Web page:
The Third Something

042 / I'm Still Thinking About These Ideas

A collection of ideas, quotes and provocations which are still lingering in my brain weeks after I saw them.

A digital painting of two feet in a room in Paris, by Adam Westbrook

I'm quite proud of this painting I made in Procreate

Today, a few things I have read over the past month, ideas and provocations which are still lingering in my brain. That’s always a good sign, right?

These are all roughly related to storytelling and publishing.

What the hell just happened in Fortnite?

I’ve never been a gamer and I have never played Fortnite but it’s been on my mind since Monday when I heard what had happened the previous evening.

So…Fortnite is a multiplayer video game where you are dropped onto an island with 99 other players from all over the world and have twenty minutes to kill everyone before someone kills you.

250 million people have played this game, it’s a big deal.

But the designers also have an epic storyline that is unfolding on top of the gameplay, something to do with alien visitors, rifts in space, no-one really knows yet.

On Sunday evening, as millions of players were busy killing each other, they noticed weird things starting to happen around them. A rocket suddenly launched from the ground. Then, before their eyes, giant rifts appeared in the sky and…the entire island was sucked into a black hole.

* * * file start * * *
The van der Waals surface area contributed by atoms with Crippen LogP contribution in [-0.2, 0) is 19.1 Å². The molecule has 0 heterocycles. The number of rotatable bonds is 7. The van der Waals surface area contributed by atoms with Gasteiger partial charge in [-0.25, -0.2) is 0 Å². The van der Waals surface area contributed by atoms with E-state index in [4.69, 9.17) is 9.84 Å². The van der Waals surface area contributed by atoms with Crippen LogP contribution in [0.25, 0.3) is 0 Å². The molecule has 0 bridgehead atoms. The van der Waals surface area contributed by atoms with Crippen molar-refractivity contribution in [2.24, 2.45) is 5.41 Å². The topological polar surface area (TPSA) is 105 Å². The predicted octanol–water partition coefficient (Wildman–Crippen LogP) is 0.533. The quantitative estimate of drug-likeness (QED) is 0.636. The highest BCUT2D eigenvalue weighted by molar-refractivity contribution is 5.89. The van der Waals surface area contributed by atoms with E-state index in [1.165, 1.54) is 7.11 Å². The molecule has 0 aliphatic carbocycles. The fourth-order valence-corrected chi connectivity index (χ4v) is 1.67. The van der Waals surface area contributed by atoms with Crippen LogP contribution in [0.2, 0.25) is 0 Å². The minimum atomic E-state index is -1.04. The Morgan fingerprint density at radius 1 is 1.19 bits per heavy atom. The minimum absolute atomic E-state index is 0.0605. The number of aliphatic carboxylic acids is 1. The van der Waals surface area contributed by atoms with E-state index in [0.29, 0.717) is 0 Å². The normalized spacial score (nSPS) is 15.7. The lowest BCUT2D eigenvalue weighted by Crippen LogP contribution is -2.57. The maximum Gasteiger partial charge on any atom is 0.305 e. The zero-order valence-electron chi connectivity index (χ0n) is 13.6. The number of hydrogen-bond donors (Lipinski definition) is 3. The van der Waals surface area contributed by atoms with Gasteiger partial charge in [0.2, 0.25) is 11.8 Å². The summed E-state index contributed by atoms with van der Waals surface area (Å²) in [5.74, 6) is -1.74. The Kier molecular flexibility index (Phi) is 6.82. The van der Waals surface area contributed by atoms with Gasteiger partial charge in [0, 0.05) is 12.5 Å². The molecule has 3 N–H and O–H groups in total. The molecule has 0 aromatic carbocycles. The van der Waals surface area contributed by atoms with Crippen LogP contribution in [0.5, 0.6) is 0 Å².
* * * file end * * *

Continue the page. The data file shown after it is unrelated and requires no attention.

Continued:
Like I said, I’m not a gamer and I’ve never played Fortnite, but my mouth was wide open as I watched this video of it unfolding. I felt like I was there, witnessing some momentous event.

As this article argues, what makes Fortnite different is the environmental storytelling.

Video games (like all stories) employ narration to make sure the player follows what is happening: it might be text on screen, voice-over narration or a cutaway scene where characters dish out spoonfuls of exposition.

Fortnite does none of that. Instead the cues are buried in the environment: meteors might start falling from the sky, or an animal might behave differently than normal. If the players notice this, great, but the game doesn’t insist everyone does.

It’s basically just like the real world.

It makes me wonder if this environmental storytelling can be made to work in other mediums?

Would it be possible to write a murder-mystery novel, comprising of just pieces of evidence with no narrative handholding? One chapter is a transcript of an interview with a suspect, the next photographs from the crime scene. Instead of observing a divorced alcoholic detective go through the motions, a reader is the detective?